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Text Neck and Cervical Spine: Unusual Symptoms of Nerve Disorders

Over the past couple of decades, the widespread use of computers and smartphones has made cervical spine disorders increasingly common among not only adults but also our children and teenagers. 

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The cervical spine consists of seven vertebrae and is a key structure connecting the head and the trunk. Our cervical spinal cord is protected within the central canal of these vertebrae, transmitting neural signals from the brain through the brainstem to peripheral nerves throughout the body. Additionally, the cervical spine emits numerous nerve roots, which control sensory and motor functions of the head, neck, shoulders, and arms.

Causes of Cervical Disorders and Disc Herniation

The causes of cervical and lumbar disorders are similar—overuse, degeneration, and injury. In recent years, cervical strain has become a common issue, closely linked to the prolonged use of electronic devices by all age groups. Poor sitting and sleeping postures and lack of exercise can also accelerate cervical wear, degeneration, and bone spur growth. The intervertebral discs between the cervical vertebrae function like car tires, cushioning and absorbing shock. However, as text neck persists and natural aging progresses, these discs dehydrate, losing their cushioning and shock-absorbing capabilities. When slightly injured, the fibrous ring around the disc can tear, much like a tire burst, causing the gel-like substance in the disc center to protrude and compress the spinal cord or nerves. As discs lose their cushioning effect with age, this wear and tear on the cervical vertebrae can lead to pathological changes like bone spurs, which also compress the spinal cord or nerves.

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Symptoms of Cervical Nerve Compression

The average human head weighs about 4.5 to 5 kilograms (10 to 11 pounds), and the primary task of the cervical spine is to support this weight. Whether we are walking upright, standing, sitting, or lying down, and regardless of the head being tilted, bent forward or backward, or turned, the cervical spine bears the weight of the head. If our head and neck maintain poor postures over time, the cervical spine will suffer accelerated wear and degenerative changes, leading to symptoms of structural damage. Headaches are a common initial symptom when the cervical spine can no longer bear the weight of the head.


In summary, the cervical spinal cord acts as a critical bridge for neural signals between the brain and peripheral nerves throughout the body. Any cervical disorder can affect the function of the spinal cord in transmitting these signals, leading to symptoms related to the nervous system. Severe cervical disorders, such as disc herniation, bone spurs, or tumors, can compress nerve roots or the central spinal cord, causing traditional symptoms of motor and sensory nerve impairment, including paralysis, pain, weakness, unsteady walking, and muscle atrophy. Additionally, patients may also experience symptoms of autonomic, sympathetic, or vagus nerve dysfunction, such as high blood pressure, irregular heart rate, and indigestion.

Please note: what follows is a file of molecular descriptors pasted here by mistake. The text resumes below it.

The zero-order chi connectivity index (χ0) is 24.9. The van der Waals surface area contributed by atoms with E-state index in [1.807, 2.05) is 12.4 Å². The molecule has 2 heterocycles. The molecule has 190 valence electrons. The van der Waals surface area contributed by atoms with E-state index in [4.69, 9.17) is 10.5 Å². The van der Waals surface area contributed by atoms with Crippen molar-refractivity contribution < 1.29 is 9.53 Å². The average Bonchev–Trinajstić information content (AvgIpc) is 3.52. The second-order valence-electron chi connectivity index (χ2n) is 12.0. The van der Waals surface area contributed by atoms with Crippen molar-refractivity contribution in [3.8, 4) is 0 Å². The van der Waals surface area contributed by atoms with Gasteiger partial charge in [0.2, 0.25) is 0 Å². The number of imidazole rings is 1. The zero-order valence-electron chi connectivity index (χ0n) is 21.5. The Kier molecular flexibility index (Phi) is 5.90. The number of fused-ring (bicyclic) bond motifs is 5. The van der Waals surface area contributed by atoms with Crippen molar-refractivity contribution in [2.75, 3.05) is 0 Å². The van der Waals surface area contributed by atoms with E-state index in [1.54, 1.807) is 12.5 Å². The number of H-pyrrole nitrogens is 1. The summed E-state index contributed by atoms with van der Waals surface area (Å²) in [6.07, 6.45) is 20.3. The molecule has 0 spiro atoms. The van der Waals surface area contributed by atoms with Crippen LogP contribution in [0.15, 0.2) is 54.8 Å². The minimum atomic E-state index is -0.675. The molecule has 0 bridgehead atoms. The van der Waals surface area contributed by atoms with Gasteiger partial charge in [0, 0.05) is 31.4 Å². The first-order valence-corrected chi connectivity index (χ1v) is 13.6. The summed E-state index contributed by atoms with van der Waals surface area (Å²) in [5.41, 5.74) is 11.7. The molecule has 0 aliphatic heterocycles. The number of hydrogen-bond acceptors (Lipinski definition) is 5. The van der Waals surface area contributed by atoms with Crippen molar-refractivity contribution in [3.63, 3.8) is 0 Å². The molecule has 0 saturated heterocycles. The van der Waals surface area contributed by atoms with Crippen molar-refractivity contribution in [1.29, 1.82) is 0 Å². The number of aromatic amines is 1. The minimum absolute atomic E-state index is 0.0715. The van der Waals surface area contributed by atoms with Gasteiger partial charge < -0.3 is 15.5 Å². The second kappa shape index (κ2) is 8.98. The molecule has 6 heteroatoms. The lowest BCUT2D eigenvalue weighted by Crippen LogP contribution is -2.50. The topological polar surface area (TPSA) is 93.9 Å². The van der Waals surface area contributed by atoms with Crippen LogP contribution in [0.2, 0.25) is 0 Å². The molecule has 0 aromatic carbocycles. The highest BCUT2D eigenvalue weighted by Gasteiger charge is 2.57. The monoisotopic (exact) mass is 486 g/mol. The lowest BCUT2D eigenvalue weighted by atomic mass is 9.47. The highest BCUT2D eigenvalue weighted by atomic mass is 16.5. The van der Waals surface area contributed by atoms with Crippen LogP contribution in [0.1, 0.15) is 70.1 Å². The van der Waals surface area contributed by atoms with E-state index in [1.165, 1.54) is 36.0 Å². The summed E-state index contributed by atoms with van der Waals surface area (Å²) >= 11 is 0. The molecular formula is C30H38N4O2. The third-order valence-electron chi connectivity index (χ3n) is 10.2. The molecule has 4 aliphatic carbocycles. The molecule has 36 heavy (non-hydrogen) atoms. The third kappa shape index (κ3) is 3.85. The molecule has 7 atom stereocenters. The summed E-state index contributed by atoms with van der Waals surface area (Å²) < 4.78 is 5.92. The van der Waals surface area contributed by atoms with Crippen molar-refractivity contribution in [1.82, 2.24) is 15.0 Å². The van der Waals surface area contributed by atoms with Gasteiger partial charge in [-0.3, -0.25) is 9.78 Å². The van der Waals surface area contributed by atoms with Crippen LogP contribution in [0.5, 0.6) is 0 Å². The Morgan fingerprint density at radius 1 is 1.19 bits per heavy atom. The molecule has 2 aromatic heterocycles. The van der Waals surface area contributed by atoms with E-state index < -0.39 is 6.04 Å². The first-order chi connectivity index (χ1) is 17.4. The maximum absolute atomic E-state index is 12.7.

Fig 1. 20-year-old healthy girl, normal cervical curvature.

Fig 2. 20-year-old girl often looking down at devices, mild symptoms of loss of natural cervical curvature.

Fig 3. 35-year-old male, long-term neck bending at work, cervical disc herniation and nerve compression, awaiting surgical treatment.

Fig 4. 52-year-old male, long-term neck pain and numb hands, recent weakness in the lower limbs and gait disorder, severe disc herniation causing spinal compression and edema, has undergone a seven-hour decompressive surgery with artificial disc implantation, requiring long-term rehabilitation.


Severe cervical disorders can result in symptoms like limb numbness, pain, weakness, unsteady walking, and muscle atrophy, affecting sensory and motor nerve functions.

Symptoms of Sympathetic and Vagus Nerve Dysfunction

Traditionally, cervical disorders were not associated with emotional issues. However, clinical experience over the past decade or two has shown that some patients with cervical disorders also exhibit dizziness, tinnitus, high blood pressure, and a range of emotional symptoms such as anxiety, fear, irritability, mood swings, rapid heartbeat, and palpitations.


Detailed clinical examinations have revealed that these emotional signs may be due to cervical disorders compressing the vagus nerve. The vagus nerve, the tenth cranial nerve from our brainstem, is a mixed nerve containing sensory, motor, and parasympathetic signals and is the longest and most widely distributed of the cranial nerves. Parasympathetic signals in the vagus nerve regulate sensations, movements, and glandular functions of the respiratory, digestive, and cardiovascular systems.


Thus, damage to the vagus nerve can cause symptoms of dysfunction in circulation, breathing, and digestion. When cervical disorders compress the vagus nerve, they can trigger a range of emotional symptoms. The severity of symptoms varies among individuals, with some experiencing intermittent episodes and others more persistent symptoms, often more common in female patients. Many times, these are misdiagnosed as purely emotional disorders. While emotional medications may temporarily or partially relieve symptoms, they do not address the underlying issue.


Only through detailed clinical examinations to identify and properly treat the cervical causes can these emotional symptoms be resolved.

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